Sterns isn’t just a deep safety, either. There were many instances of him in underneath spot and match zone coverages as well as manned up repetitions against tight ends and wide receivers, to include former LSU standout, Justin Jefferson. He actually held his own against one of the better route runners in college football in their battles outside an off-man coverage in the red zone where Jefferson hit him with a rocker step and left him wobbling like a baby deer.

When he’s able to somewhat roam as a back end safety playing a deep zone with man coverage underneath, Sterns does a fine job of reading the quarterbacks intentions and driving to the ball. He reads the shoulders well and doesn’t commit purely to eyes trying to look him off.

But the most impressive part of his game may be his peripheral vision. He’s able to pedal and flow and then somehow catch a receiver crossing from backside into an unoccupied zone, which he’ll attempt to close on to make up for a blown coverage elsewhere.

However, there are a few mishaps in coverage that come with being an instinctual player. Better quarterbacks can lie with a shoulder roll and a quick pump to get Sterns keying downhill just long enough to give a seam route a step or two vertically. Overall though, he’s certainly the more impressive safety between himself and third-round-pick Brandon Jones, his running mate for the past few years.

He needs to play with more physicality

Don’t fret, he’s not soft. He certainly isn’t tackle averse. Sterns comes forward and uses his length and athleticism to break down and wrap up with a nice hit rate. He’ll even occasionally come down and really bang if he feels he can. But he won’t be confused as Kam Chancellor, either. The one thing as a pass defender that needs improvement is his willingness and ability to reroute receivers off the line of scrimmage when he’s lined up in the slot.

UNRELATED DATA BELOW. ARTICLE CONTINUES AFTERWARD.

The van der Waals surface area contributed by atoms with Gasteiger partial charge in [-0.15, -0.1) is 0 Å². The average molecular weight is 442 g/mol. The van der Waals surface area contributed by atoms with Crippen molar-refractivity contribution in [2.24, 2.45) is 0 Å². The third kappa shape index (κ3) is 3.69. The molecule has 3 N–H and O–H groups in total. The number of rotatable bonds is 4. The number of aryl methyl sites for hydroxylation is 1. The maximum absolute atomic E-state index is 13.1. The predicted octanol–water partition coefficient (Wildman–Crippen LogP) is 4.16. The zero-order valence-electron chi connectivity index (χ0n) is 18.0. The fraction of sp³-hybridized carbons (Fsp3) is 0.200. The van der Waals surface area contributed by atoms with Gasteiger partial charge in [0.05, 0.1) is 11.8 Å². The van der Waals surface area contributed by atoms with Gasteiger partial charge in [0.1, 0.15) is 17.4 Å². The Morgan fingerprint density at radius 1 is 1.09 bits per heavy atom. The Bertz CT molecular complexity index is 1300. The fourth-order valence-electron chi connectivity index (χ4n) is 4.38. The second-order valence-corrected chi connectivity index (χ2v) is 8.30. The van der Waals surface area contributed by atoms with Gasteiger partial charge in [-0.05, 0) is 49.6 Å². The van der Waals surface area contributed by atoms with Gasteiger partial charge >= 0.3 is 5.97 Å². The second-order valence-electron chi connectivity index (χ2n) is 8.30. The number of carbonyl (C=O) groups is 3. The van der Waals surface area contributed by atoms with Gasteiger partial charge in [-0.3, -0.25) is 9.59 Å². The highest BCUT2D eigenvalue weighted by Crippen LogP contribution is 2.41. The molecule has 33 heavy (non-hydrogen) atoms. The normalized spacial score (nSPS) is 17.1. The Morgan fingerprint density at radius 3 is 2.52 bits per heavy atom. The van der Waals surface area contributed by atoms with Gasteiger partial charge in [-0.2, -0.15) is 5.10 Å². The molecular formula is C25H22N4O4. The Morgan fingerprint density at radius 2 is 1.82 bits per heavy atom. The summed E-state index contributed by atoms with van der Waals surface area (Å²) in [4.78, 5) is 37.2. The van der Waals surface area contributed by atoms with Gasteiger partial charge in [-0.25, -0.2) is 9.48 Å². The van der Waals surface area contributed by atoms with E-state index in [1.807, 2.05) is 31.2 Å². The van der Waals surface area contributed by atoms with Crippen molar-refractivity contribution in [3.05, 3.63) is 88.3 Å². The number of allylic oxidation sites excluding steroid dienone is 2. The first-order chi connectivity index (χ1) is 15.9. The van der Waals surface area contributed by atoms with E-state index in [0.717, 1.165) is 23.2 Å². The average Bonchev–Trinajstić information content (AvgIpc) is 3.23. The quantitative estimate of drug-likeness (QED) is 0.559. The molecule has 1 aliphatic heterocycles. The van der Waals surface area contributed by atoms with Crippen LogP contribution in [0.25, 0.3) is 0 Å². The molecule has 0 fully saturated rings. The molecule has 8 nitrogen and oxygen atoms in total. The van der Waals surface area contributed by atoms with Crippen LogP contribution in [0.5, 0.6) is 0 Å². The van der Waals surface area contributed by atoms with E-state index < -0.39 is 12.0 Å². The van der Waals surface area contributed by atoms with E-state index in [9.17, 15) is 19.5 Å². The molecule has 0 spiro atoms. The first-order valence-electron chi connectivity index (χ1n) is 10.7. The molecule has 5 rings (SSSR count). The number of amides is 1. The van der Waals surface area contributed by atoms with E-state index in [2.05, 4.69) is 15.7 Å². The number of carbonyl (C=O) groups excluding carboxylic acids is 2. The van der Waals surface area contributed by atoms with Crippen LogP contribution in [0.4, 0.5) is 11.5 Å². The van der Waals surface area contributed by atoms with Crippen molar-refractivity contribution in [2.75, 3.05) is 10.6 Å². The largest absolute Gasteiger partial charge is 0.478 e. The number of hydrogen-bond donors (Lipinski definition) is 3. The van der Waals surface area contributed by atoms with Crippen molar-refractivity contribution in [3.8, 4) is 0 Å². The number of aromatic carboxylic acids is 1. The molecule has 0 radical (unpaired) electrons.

More than anything though, one must hope that he becomes more physical and decisive against blockers. The instincts and aggressiveness he displays in coverage turns to passive engagement with tight ends and wide receivers when he’s part of the run fit. And when he’s coming downhill from his safety spot as the alley filler, Sterns plays passively and will often lose positional leverage, allowing the back to get outside the numbers and scamper along the sideline. Hopefully the change from defensive coordinator BJ Foster to Chris Ash, who will also coach the safeties, helps his run fitting acumen.

Sterns has first-round potential

Any safety with his length and athleticism has first-round NFL Draft potential, but given his ability in coverage and his willingness as a tackler overall, it’s hard to see a world where he somehow falls out of the top 64.

As long as Sterns can avoid the injury bug and sharpen up a few flaws against the run, it’s hard to imagine he doesn’t hear his name called somewhere in the back half of round one. He reminds me a bit of LSU’s Grant Delpit, which is interesting because if it weren’t for Sterns’ mother, they probably would have ended up being teammates at LSU.